CLOSE

Now Commenting On:

Thanksmas program growing by leaps and bounds

Thanksmas program growing by leaps and bounds

Thanksmas program growing by leaps and bounds
ST. PETERSBURG -- Joe Maddon saw a way to help people, and that vision has come to fruition in a profound way for the Tampa Bay area and beyond.

In 2006, the Rays' manager envisioned a way that he could parlay his budding status as a local celebrity to help feed the homeless. Maddon decided to call his initiative Thanksmas, and he pledged to make it a yearly event.

This is the seventh consecutive year Maddon has hosted the event that finds him and a band of Rays employees shopping, cooking and serving a meal of spaghetti, meatballs, sausage, pierogies, salad, Italian bread and cake to hundreds of needy citizens throughout the Tampa Bay area and along the West Coast of Florida. This year was the second time that he's carried over his Thanksmas tradition to include his hometown of Hazleton, Pa. The idea has been to not just provide a holiday meal -- it's always done between Thanksgiving and Christmas, hence the name Thanksmas -- but to emphasize that homeless shelters are filled every day of the year.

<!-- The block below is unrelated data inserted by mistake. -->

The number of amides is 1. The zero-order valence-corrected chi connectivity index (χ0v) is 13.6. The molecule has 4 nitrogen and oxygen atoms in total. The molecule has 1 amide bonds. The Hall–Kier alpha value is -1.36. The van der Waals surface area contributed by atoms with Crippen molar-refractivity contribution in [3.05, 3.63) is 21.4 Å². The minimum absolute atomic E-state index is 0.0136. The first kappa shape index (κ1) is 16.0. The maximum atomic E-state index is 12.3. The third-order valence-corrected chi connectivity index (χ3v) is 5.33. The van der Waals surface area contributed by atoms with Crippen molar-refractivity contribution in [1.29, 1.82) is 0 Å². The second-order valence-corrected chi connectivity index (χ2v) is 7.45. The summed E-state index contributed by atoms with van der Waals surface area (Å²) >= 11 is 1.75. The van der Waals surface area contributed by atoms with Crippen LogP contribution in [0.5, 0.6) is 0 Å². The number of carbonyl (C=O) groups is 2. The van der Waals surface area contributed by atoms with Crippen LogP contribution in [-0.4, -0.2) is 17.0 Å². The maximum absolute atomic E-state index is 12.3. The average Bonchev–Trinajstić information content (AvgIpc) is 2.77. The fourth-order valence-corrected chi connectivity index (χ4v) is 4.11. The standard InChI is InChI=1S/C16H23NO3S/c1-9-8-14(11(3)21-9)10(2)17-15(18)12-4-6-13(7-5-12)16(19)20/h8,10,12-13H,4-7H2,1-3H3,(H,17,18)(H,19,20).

More

Standing inside the kitchen of the restaurant located just past Tropicana Field's center-field wall, Maddon talked about the event and beamed while beginning to prepare this year's feast.

"When thoughts and reality come together, it's always great," Maddon said. "We're gaining momentum with this program. We're calling more attention where people are donating."

He gave credit to his wife Jaye for much of his motivation for starting Thanksmas.

"Jaye was the motivation behind a lot of it back in the day, because she always told me I needed to get more involved in regards to charity situations," said Maddon, who came to the Rays in 2006 after serving as the Angels' bench coach. "When I was with the Angels, I didn't feel like there was a big enough platform to do that.